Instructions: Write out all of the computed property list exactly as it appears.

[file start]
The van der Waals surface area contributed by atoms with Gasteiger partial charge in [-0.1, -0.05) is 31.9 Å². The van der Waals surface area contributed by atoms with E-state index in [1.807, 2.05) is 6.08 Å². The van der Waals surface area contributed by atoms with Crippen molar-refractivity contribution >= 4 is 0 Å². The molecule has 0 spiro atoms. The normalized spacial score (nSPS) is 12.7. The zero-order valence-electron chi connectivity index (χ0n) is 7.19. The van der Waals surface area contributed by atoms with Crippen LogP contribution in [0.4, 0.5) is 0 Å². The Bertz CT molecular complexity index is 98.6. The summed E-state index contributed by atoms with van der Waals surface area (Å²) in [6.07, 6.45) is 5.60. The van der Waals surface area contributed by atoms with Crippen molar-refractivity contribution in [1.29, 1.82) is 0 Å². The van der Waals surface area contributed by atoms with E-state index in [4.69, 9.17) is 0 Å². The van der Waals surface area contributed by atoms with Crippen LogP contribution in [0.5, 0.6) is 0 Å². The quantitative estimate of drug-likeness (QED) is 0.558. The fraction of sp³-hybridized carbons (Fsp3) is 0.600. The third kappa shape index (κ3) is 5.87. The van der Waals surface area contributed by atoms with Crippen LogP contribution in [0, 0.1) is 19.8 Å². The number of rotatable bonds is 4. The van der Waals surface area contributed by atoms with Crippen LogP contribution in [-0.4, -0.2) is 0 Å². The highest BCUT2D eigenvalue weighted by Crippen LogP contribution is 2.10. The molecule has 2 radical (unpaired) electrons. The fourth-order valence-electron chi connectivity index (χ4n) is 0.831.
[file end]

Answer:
The van der Waals surface area contributed by atoms with Gasteiger partial charge in [-0.1, -0.05) is 31.9 Å². The van der Waals surface area contributed by atoms with E-state index in [1.807, 2.05) is 6.08 Å². The van der Waals surface area contributed by atoms with Crippen molar-refractivity contribution >= 4 is 0 Å². The molecule has 0 spiro atoms. The normalized spacial score (nSPS) is 12.7. The zero-order valence-electron chi connectivity index (χ0n) is 7.19. The van der Waals surface area contributed by atoms with Crippen LogP contribution in [0.4, 0.5) is 0 Å². The Bertz CT molecular complexity index is 98.6. The summed E-state index contributed by atoms with van der Waals surface area (Å²) in [6.07, 6.45) is 5.60. The van der Waals surface area contributed by atoms with Crippen molar-refractivity contribution in [1.29, 1.82) is 0 Å². The van der Waals surface area contributed by atoms with E-state index in [4.69, 9.17) is 0 Å². The van der Waals surface area contributed by atoms with Crippen LogP contribution in [0.5, 0.6) is 0 Å². The quantitative estimate of drug-likeness (QED) is 0.558. The fraction of sp³-hybridized carbons (Fsp3) is 0.600. The third kappa shape index (κ3) is 5.87. The van der Waals surface area contributed by atoms with Crippen LogP contribution in [0, 0.1) is 19.8 Å². The number of rotatable bonds is 4. The van der Waals surface area contributed by atoms with Crippen LogP contribution in [-0.4, -0.2) is 0 Å². The highest BCUT2D eigenvalue weighted by Crippen LogP contribution is 2.10. The molecule has 2 radical (unpaired) electrons. The fourth-order valence-electron chi connectivity index (χ4n) is 0.831.